Mr. TOM BARRY (Center for International Policy): Well, there isn't a real precise definition of criminal aliens. The general definition is that these are non-citizens who have committed crimes, either immigrants who are illegal or legal immigrants that have committed crimes. However, the definition - the working definition - has expanded dramatically since 1996, when they added a whole new level of criminal violations that mean that a criminal violation is not only faced criminal consequences for that but then is deported, but more particularly, since 2005, that simple border-crossers, illegal border-crossers, are now criminal aliens and are not just deported - put over the border - but spend time in prison first, before they're deported.

GROSS: What's the logic behind the decision, stemming from 2005, to imprison people who have crossed the border illegally and then deport them, as opposed to just deporting them?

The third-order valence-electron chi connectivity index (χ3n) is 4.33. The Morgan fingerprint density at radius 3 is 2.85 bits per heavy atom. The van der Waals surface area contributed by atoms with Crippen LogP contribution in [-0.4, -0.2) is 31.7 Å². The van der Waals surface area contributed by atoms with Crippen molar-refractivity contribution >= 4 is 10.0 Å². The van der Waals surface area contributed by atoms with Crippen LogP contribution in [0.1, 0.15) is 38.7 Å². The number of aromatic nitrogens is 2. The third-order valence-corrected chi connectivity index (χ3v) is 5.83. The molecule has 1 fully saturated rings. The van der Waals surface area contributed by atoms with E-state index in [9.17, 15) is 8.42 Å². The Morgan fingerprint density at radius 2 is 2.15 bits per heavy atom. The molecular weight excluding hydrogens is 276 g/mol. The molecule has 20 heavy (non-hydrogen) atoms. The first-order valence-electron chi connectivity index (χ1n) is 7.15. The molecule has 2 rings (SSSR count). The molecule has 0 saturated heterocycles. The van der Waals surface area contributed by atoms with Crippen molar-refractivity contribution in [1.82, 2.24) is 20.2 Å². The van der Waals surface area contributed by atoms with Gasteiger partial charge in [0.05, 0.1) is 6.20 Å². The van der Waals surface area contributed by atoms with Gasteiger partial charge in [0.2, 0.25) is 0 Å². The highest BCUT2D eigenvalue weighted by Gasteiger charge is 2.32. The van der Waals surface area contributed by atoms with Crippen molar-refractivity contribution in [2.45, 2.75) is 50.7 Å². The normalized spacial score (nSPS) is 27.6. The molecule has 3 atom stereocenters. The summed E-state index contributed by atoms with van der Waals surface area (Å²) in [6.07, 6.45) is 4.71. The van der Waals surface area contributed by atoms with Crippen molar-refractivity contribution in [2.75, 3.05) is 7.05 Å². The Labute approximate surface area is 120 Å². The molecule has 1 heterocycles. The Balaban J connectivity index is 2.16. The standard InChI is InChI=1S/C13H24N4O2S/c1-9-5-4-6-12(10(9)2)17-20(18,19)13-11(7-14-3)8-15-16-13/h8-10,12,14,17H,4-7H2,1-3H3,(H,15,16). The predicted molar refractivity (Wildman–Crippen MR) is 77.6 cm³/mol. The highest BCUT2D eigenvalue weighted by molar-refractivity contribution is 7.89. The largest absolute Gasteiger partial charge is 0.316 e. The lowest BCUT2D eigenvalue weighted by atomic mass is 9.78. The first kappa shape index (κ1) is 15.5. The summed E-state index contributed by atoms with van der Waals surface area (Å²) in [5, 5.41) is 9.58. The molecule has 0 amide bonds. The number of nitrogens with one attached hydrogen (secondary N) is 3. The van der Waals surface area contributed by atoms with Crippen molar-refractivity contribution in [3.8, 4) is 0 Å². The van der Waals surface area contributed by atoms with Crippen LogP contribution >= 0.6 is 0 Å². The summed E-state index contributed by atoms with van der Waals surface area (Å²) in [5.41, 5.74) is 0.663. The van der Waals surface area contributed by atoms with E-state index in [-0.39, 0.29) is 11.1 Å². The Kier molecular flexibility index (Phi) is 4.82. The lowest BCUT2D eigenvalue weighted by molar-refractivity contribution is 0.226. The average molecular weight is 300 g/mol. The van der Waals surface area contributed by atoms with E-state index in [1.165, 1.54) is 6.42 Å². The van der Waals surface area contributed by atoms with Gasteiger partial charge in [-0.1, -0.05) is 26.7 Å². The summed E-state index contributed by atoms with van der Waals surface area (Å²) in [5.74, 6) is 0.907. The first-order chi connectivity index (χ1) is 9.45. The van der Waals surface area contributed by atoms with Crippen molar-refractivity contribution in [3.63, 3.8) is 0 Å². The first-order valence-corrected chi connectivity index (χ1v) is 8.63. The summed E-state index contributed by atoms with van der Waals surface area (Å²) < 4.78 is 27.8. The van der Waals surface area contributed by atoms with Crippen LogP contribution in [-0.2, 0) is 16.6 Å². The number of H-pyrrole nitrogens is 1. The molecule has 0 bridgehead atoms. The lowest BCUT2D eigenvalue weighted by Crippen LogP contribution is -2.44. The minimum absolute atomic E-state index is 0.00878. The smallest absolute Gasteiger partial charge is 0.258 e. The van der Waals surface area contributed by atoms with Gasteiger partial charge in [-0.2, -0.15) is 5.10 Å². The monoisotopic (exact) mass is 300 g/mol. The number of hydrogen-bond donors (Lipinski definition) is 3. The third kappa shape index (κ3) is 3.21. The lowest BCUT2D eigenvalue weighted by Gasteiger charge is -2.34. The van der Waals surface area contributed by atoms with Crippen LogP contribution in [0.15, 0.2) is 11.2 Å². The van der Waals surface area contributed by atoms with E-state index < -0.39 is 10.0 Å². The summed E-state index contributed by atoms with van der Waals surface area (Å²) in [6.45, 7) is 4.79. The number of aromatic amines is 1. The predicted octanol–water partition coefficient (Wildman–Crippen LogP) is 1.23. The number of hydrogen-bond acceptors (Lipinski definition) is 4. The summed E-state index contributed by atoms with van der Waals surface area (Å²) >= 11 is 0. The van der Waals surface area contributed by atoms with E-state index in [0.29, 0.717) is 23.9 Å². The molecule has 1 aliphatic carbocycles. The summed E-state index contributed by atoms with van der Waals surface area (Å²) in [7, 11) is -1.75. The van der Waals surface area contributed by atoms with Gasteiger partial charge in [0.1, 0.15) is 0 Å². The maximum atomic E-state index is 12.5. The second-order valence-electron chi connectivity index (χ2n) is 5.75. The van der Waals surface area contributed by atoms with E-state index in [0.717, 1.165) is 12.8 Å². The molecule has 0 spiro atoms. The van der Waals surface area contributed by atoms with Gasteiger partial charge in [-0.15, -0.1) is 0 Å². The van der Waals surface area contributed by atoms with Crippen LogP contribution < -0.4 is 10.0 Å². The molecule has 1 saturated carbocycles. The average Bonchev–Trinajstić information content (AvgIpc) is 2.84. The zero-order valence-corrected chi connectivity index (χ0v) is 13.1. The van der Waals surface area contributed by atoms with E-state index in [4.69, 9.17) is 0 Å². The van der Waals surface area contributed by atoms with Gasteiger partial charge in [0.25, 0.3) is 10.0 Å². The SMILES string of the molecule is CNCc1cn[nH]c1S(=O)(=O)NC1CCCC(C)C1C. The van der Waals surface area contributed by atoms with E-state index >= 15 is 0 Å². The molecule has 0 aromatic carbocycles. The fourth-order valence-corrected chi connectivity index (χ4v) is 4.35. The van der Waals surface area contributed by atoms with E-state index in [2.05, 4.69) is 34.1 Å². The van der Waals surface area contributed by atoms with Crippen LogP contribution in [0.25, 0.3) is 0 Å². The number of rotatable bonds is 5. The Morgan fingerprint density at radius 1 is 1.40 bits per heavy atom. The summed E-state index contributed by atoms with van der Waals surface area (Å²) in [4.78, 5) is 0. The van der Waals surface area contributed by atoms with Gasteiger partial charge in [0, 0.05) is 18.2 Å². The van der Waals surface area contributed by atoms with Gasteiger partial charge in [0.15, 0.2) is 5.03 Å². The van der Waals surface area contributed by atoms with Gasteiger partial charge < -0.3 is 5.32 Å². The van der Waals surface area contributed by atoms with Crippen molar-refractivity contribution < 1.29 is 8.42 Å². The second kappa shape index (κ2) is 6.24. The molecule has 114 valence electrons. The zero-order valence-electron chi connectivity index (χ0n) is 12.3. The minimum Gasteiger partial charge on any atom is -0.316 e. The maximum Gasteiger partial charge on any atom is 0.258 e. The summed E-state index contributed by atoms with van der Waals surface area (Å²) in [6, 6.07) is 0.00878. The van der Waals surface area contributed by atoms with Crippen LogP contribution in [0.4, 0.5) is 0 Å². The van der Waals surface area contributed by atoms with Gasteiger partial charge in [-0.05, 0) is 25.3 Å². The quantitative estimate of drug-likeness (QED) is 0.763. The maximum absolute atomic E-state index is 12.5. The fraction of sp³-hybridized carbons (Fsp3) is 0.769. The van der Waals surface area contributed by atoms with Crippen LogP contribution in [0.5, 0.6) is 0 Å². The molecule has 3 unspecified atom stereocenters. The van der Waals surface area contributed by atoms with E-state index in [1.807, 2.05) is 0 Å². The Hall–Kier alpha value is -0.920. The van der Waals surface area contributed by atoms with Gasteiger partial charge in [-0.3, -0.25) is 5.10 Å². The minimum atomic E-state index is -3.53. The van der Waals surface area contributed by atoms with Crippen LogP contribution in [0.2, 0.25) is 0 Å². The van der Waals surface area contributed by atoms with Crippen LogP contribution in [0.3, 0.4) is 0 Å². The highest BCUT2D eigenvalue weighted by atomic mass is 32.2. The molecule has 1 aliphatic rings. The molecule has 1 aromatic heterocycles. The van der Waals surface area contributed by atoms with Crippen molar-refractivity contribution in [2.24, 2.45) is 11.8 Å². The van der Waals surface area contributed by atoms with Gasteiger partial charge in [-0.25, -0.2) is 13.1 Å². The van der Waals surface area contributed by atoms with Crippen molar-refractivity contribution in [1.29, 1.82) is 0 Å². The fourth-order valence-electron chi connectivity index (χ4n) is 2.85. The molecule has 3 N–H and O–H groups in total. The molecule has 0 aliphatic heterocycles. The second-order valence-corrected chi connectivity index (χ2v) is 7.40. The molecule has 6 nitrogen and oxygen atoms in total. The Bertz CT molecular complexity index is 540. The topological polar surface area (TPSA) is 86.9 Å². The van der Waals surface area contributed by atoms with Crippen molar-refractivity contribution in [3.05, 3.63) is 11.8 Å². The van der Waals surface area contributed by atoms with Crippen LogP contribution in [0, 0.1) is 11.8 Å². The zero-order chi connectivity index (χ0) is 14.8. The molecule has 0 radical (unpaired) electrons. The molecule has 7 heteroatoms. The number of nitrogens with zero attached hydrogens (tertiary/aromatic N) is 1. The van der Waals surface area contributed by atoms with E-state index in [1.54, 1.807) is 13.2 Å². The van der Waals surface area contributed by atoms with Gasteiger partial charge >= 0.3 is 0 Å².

Mr. BARRY: Well, the standard line from the Department of Justice and the Department of Homeland Security is that we're upholding the rule of law, that these people are breaking the law, they need to suffer the consequences. But if you look beyond that, the strategy behind it, they'll say, just as clearly, that this is a strategy of deterrence.

We want to punish these people to send a message, both to them, to their families, to people in Mexico and farther south, that they shouldn't come to the United States because they're going to be imprisoned and imprisoned as long as 20 years. It's generally much less, but if you cross illegally a number of times, you could be in prison for 20 years, simply because you're crossing the border illegally.

GROSS: So is that filling a lot of our prisons now?

Mr. BARRY: Yes. Both Bureau of Prisons and U.S. Marshals Service are complaining that there's a crisis, that they can't find places for all these criminal aliens, that it's growing, that the number of immigrants in the U.S. Marshals Service Prisons and Bureau of Prisons is growing dramatically, 400 percent in the last four years. And to deal with that, what they do is create special prisons for criminal aliens.

They separate them from the general population, and part of the logic of that is that they're separated, and they don't cause any trouble because they're not integrated with the general population. Immigrants have very few connections with lawyers. Generally, they're far away from their families in the United States.